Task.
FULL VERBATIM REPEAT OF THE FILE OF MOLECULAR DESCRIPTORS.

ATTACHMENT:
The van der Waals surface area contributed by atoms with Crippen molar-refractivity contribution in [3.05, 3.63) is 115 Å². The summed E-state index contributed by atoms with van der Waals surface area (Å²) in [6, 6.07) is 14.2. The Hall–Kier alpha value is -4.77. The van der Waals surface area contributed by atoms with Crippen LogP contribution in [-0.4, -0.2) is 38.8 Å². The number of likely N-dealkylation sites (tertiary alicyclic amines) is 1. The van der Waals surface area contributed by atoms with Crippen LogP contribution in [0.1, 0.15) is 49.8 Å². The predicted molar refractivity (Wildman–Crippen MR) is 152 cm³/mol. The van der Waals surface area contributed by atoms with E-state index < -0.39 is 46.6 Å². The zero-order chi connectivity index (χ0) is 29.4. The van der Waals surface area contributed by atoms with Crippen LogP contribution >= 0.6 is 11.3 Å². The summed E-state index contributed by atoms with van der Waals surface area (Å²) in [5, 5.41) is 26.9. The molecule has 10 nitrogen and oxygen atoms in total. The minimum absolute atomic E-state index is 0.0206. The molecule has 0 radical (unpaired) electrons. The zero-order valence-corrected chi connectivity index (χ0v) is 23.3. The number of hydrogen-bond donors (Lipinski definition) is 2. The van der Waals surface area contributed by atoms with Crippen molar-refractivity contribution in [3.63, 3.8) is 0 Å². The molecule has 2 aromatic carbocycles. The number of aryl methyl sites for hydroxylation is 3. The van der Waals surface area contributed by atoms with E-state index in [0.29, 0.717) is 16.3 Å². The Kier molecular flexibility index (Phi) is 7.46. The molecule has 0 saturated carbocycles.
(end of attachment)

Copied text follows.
The van der Waals surface area contributed by atoms with Crippen molar-refractivity contribution in [3.05, 3.63) is 115 Å². The summed E-state index contributed by atoms with van der Waals surface area (Å²) in [6, 6.07) is 14.2. The Hall–Kier alpha value is -4.77. The van der Waals surface area contributed by atoms with Crippen LogP contribution in [-0.4, -0.2) is 38.8 Å². The number of likely N-dealkylation sites (tertiary alicyclic amines) is 1. The van der Waals surface area contributed by atoms with Crippen LogP contribution in [0.1, 0.15) is 49.8 Å². The predicted molar refractivity (Wildman–Crippen MR) is 152 cm³/mol. The van der Waals surface area contributed by atoms with E-state index < -0.39 is 46.6 Å². The zero-order chi connectivity index (χ0) is 29.4. The van der Waals surface area contributed by atoms with Crippen LogP contribution >= 0.6 is 11.3 Å². The summed E-state index contributed by atoms with van der Waals surface area (Å²) in [5, 5.41) is 26.9. The molecule has 10 nitrogen and oxygen atoms in total. The minimum absolute atomic E-state index is 0.0206. The molecule has 0 radical (unpaired) electrons. The zero-order valence-corrected chi connectivity index (χ0v) is 23.3. The number of hydrogen-bond donors (Lipinski definition) is 2. The van der Waals surface area contributed by atoms with Crippen molar-refractivity contribution in [3.63, 3.8) is 0 Å². The molecule has 2 aromatic carbocycles. The number of aryl methyl sites for hydroxylation is 3. The van der Waals surface area contributed by atoms with E-state index in [0.29, 0.717) is 16.3 Å². The Kier molecular flexibility index (Phi) is 7.46. The molecule has 0 saturated carbocycles.